There’s a new weapon for fighting cancer and it’s about one one-hundredth the size of a human hair. This was the message of Paula Hammond ’84, PhD ’93—head of the Department of Chemical Engineering—on the TED stage as she discussed her work at the Koch Institute for Integrative Cancer Research where she is developing an entirely new method to treat cancer using nanoparticles.
Hammond was one of five speakers featured in TED Talks: Science and Wonder, a partnership series between TED and PBS which recently aired on TV. TED is all about ideas worth spreading, and the work that Hammond is doing certainly is.
In her talk, Hammond explained how manipulating molecules on a nanometer scale can lead to very big results. “We create tiny packages known as nanoparticles that we design to deliver drugs directly to a tumor when injected in the blood stream,” says Hammond. The nanoparticles are layered so that the drug is on the inside and polymer layers surround the drug to prevent the body’s immune system from detecting and expelling the unknown object.
In addition to Hammond, the episode featured other speakers and short films, showcasing an artist’s portrayal of climate change, how science and art converge in 3D at Pixar, a mysterious discovery about camels, and an excerpt from neurologist Oliver Sacks’s last video interview.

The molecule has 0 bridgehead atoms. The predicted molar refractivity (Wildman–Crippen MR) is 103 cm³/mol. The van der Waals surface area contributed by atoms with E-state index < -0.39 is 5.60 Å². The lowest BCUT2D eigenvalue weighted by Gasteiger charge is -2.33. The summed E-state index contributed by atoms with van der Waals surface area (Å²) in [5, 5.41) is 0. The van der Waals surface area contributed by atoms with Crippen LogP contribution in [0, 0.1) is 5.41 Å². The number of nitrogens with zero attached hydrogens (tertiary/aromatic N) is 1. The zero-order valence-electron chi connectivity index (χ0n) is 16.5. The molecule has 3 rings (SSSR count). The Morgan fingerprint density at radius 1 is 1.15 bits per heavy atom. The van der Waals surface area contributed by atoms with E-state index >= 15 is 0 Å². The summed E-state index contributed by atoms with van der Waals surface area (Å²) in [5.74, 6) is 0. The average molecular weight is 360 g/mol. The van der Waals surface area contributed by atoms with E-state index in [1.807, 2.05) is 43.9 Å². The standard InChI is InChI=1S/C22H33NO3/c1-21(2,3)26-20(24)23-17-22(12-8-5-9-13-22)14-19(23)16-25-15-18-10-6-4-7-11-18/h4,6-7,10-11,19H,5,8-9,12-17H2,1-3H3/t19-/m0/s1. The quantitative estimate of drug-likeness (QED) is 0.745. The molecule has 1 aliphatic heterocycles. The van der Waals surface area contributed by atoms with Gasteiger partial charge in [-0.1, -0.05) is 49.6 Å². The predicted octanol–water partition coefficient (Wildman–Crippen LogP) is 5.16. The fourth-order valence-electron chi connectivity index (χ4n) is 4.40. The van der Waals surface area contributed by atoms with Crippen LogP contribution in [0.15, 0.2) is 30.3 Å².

The show was a huge success, according to Juliet Blake, producer of TED Talks Live and TED's curator of special projects. “I was keen to produce a science program that was very accessible for people,” says Blake. “I think Paula’s talk is amazing and it really helped explain to people the use of nanotechnology and the work that she does.”
Hammond was thrilled to be offered the opportunity to showcase her work on this platform. While TED is primarily web based, getting nearly a million video views on TED Talks per day, the partnership with PBS, a public network that reaches nearly all households in America, expands the audience and most importantly, the impact.
“Sharing the work we are doing on cancer to as broad an audience as possible is one of the key motivations for doing the TED talk,” says Hammond. “I was especially excited that it would have a TV audience because I hope to reach everyone—including those who have cancer or loved ones who face or have faced cancer, the many Americans who have a chance to learn about how chemistry and engineering can play a role in human health, and the young people who may have a chance to be inspired to study science in the hope of having an impact.”
The TED Talks series, which is a co-production of TED and the Independent Television Service (ITVS) and is funded by the Corporation for Public Broadcasting (CPB), will have additional programs on war and peace (May 30) and on education (September 13) on PBS.